Safety Education

  1. Implement Fairfax County’s bike safety education curriculum in all Elementary Schools, the State’s curriculum, BikeSmart in Middle schools and bicycle safety education in P.E. in the High Schools. To assist with school based education, restore the budget for School Resource Officers (SROs) and School Education Officers (SEOs).
  2. Work with the DMV to update the Virginia Driver Education curriculum to include bicycling. Driver’s education programs in public schools are required to use VA DMV curriculum which does not effectively address sharing the road with cyclists.
  3. Focus public education campaigns on the issues surrounding motorists and bicyclists sharing of the road and participate fully in the regional Street Smarts Campaign, which coordinates education and enforcement efforts relative to bicycle, pedestrian and motorist safety.
  4. In conjunction with the Northern Virginia Regional Park Authority (NVRPA) and Fairfax Park Authority conduct a trail user and motorist education campaign related to safety at trail/roadway crossings, and other trail safety issues.
  5. Track and report the annual number bicyclist injuries in Fairfax County, the annual number of bicyclist fatalities in Fairfax County, the annual number of programs or classes hosted in Fairfax County to address bicycle safety education, and the number of schools in Fairfax County teaching bicycle safety education.

School Transportation

  1. Provide high quality bicycle parking at all school facilities.
  2. Make spot improvements on school properties to improve bike access to and through school grounds; prioritize other bicycle infrastructure improvements near middle and high schools as those schools develop interest in promoting biking to the school.
  3. Continue expansion and institutionalization of the bicycling component of safe routes to school activities for all schools in the system, K-12; address bike safety education, encouragement, enforcement, engineering and program evaluation.


To accomplish the vision and goals outlined in the Bicycle Transportation Master Plan:

  1. The County must establish dedicated funding for Bicycle Network development and program implementation.
  2. Funding and programming for development of bicycle facilities should be simplified and made transparent in order for performance measures for spending and program utilization to be established and monitored through public oversight.
  3. Funding for encouragement and safety education should be derived from employer contributions to TDM programs, partner organizations, and CMAQ funds.
  4. Fairfax County will consider funding stand alone projects to address bicycle safety and facility discontinuity resulting from intermittent redevelopment of roadside property.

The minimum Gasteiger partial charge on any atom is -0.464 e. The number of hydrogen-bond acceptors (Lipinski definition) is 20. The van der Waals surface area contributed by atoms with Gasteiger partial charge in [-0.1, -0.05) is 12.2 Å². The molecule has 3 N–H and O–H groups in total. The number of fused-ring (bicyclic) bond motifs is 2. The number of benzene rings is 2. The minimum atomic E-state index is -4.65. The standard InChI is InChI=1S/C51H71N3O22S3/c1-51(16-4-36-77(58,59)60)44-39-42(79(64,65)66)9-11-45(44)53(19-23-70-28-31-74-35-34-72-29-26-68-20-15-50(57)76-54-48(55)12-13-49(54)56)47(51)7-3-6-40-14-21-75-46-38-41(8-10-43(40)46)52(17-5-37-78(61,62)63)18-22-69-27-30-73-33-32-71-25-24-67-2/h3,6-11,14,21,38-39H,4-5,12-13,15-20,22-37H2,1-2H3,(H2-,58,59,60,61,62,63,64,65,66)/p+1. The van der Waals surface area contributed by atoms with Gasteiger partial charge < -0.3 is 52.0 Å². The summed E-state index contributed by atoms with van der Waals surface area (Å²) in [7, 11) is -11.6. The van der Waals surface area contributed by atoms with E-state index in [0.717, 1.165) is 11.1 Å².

Performance Measures

  • By 2020, triple the number of bicycle trips over current levels,
  • By 2020 increase by five-fold the number of center line miles of on-street bicycle facilities, and minimize gaps in the bicycle network, and
  • By 2020, reduce bicycle crash and fatality rates by increasing the numbers of people bicycling and maintaining or reducing the total number of crashes and fatalities involving bicyclists.

To track the rate of Plan implementation, keep the public informed on Plan progress, and report the benefits of the overall Plan to Fairfax County, an annual Bicycle Master Plan performance tracking program is needed. The Bicycle Master Plan recommends the following count program to both establish a baseline assessment of bicycle activity in Fairfax County, and to track on an annual basis the implementation and performance of the Plan.

  1. FCDOT shall establish an annual bicycle count program using a methodology focused on select locations throughout the County where significant bicycle trip activity is already present.
  2. FCDOT should expand the bicycle count program annually to additional locations as the physical network is expanded and use automatic counters in high-volume locations.
  3. Utilize WMATA’s bicycles-at-rail station census and bicycle and pedestrian access needs assessment database to count bicycle activity and ensure adequate bicycle parking capacity and quality of service at Metrorail stations in Fairfax County, including the new Silver Line stations as they open.
  4. FCDOT and VDOT should coordinate tracking of total miles of the on- and off-road Bicycle Network and provide an annual report to the Board of Supervisors and general public. The report should include the following:
    • Growth of miles of each facility type
    • Growth in bicycle parking capacity
    • Growth in use of new or experimental facility types
    • Change in levels of bicycling as measured by the bicycle count program
    • Change in levels of reported bicycle crashes and resulting deaths and injuries
  5. Coordinate with the Transportation Planning Board to enhance future regional travel surveys to better account for bicycle travel.

Moving Forward

In order to meet the vision identified in this Plan, the County will need to invest resources in bicycling as it does with all other transportation modes. An annual budget allocation will enable the County to build more bicycle facilities, create longer linear connections of on and off-road facilities, and better maintain those that already exist. Resources are also required to support encouragement and safety education programs that will capitalize on building momentum while increasing the safety of both bicyclists and drivers who will be interacting with greater frequency in the coming years.